Group H was one of the most finely poised before a ball was kicked. Looking at Group A, for example, it is easy to establish a team that definitely should progress and, conversely, one that definitely should not.
The last World Cup group to be played in Russia proved to be as many thought; the most unpredictable.
Tuesday’s action left the two favourites to progress – Poland and Colombia – licking their wounds following 2-1 defeats to the underdogs, leaving less-favoured teams Japan and Senegal joint-top of the group.
Whilst the Senegalese played fairly well and were good value for their win against a rather lacklustre Polish side, they profited from a large slice of luck in both of their goals.
In the first half, Idrissa Gueye’s poorly struck shot deflected into the bottom corner after Wojciech Szczesny had already dived the other way and after the break, an amateurish back-pass from Grzegorz Krychowiak handed Mbaye Niang a goal on a silver platter.
Despite a rather a muted celebration, Aliou Cisse was the happiest man in the stadium.
Arguably the worst player on the pitch, Krychowiak grabbed a headed consolation goal from a free kick, but Poland could not mount a comeback in the remaining five minutes.
Here are five things we learned:
1 Poland are not the dark horses some thought
Robert Lewandowski set a record in World Cup qualification for his country by scoring 16 goals in the campaign, more than any player in European history.
The Bayern Munich striker’s imperious form means that Poland are a goal threat against any side.
The striker’s potency, combined with his national side’s defence, led many to think not only would the side qualify from their group, but also spring a shock in the tournament as a whole.
Unfortunately for Poland, Kamil Glik could not recover in time from an injury to start at centre half which was a big loss for them. Szczesny, moreover, may turn out for Juventus, but he is also a liability. As bad as the back-pass to him was from Krychowiak, his decision to rush off his line handed a certain goal to Senegal.
Poland are not dead and buried in this group by a long stretch, but their tag of dark horses is fading quickly.
This is not something Lewandowski can solve by himself.
2 Niang gets the nod
In the build-up to the World Cup, manager Aliou Cisse experimented plenty with his side, trying three at the back, two up front and a narrow setup. You name it, he tried it.
As a result, it was hard to be certain how his Senegal side would line up on the biggest stage of them all.
One of the doubts was over who would be used in attack. Finally, it was Niang - with Mame Biram Diouf - who started against Poland rather than the ex-West Ham forward Diafra Sakho and much to Senegal’s delight, as he put his side two goals ahead.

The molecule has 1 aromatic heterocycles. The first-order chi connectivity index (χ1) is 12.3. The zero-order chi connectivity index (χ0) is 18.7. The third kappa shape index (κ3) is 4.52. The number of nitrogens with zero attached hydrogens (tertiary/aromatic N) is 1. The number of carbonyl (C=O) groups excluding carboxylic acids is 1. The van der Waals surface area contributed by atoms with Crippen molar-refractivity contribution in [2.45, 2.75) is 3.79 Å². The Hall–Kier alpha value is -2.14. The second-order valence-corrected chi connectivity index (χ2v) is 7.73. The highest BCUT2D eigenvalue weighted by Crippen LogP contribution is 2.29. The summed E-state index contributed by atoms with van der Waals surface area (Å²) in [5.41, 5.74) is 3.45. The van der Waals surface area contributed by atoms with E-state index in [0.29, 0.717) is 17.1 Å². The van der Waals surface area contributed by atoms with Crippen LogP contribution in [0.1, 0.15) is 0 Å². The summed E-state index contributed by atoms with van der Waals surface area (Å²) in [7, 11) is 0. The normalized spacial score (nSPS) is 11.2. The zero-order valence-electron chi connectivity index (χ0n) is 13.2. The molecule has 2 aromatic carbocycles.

Now, if he stays fit, the position should be his.
Keita Balde is another who was unlucky to miss out on a starting position. He has great potential and is a fantastic dribbler of the ball. Cisse opted for Ismaila Sarr, though, who proved his worth, posing a threat thanks to his speed down the right flack.
Similarly, the Rennes man should remain on the team sheet for the next match.
3 Senegal's pace is a weapon
Senegal’s second goal came about partly in thanks to the lack of awareness from Grzegorz Krychowiak, but also to the lightning pace of Mbaye Niang.
The Watford striker latched onto the Pole’s wild back-pass to nick the ball away from Wojciech Szczesny and finish into an empty net.
Niang is not the only Senegalese forward with lightning pace. Sadio Mane, Sarr and Keita are all just as quick and will continue to stretch defences as long as the Lions of Teranga grace the World Cup.
Against Poland, Senegal regularly played long balls over the top for their attack to latch on to and let their wingers take on defenders with the ball. Colombia and Japan should expect the same.
4 Group H is wide open
Group H was arguably the toughest to pick a clear winner from.
Conceivably, any of the four could take home the number one spot, though Colombia and Poland were pre-tournament favourites to do so. Following Tuesday’s results, however, Japan and Senegal find themselves in pole position and now the group is wide open.
This Sunday is a vital day for each team as the two victors face each other in the earlier fixture and the losers match up in the later match.
One misstep from Poland or Colombia and their World Cup is over while victory for Japan or Senegal virtually guarantees a spot in the last-16.
This could lead to some very cagey games as no side wants to throw away their chance at redemption or glory.
Consequently, you still cannot rule out any of the teams, nor can you be certain that any will progress for sure.
5 Neither side should make it to the quarter-final
Neither of Senegal’s goals were well worked.
A deflection and a fluke defensive error were the only reasons the Poland net bulged. They failed to create much else in the way of obvious chances and Sarr resorted to diving in the box at one point to try to gain a penalty.
Poland similarly failed to create many clear-cut opportunities for their talismanic striker, but they scored from a well worked free kick.
Ultimately, they weren’t good enough up front or composed enough at the back to take advantage of what was a mediocre Senegal performance.
Following the group stage, Group H qualifiers face those from Group G. From the latter group, England and Belgium should reach the knockout stage, and you would not imagine that they would struggle to beat either Poland or Senegal if they turn out how they did on Tuesday afternoon.
Listen to the RealSport football writers discuss all the action from Day 6 of the World Cup in Kremlins in the Basement: RealSport’s daily World Cup podcast.
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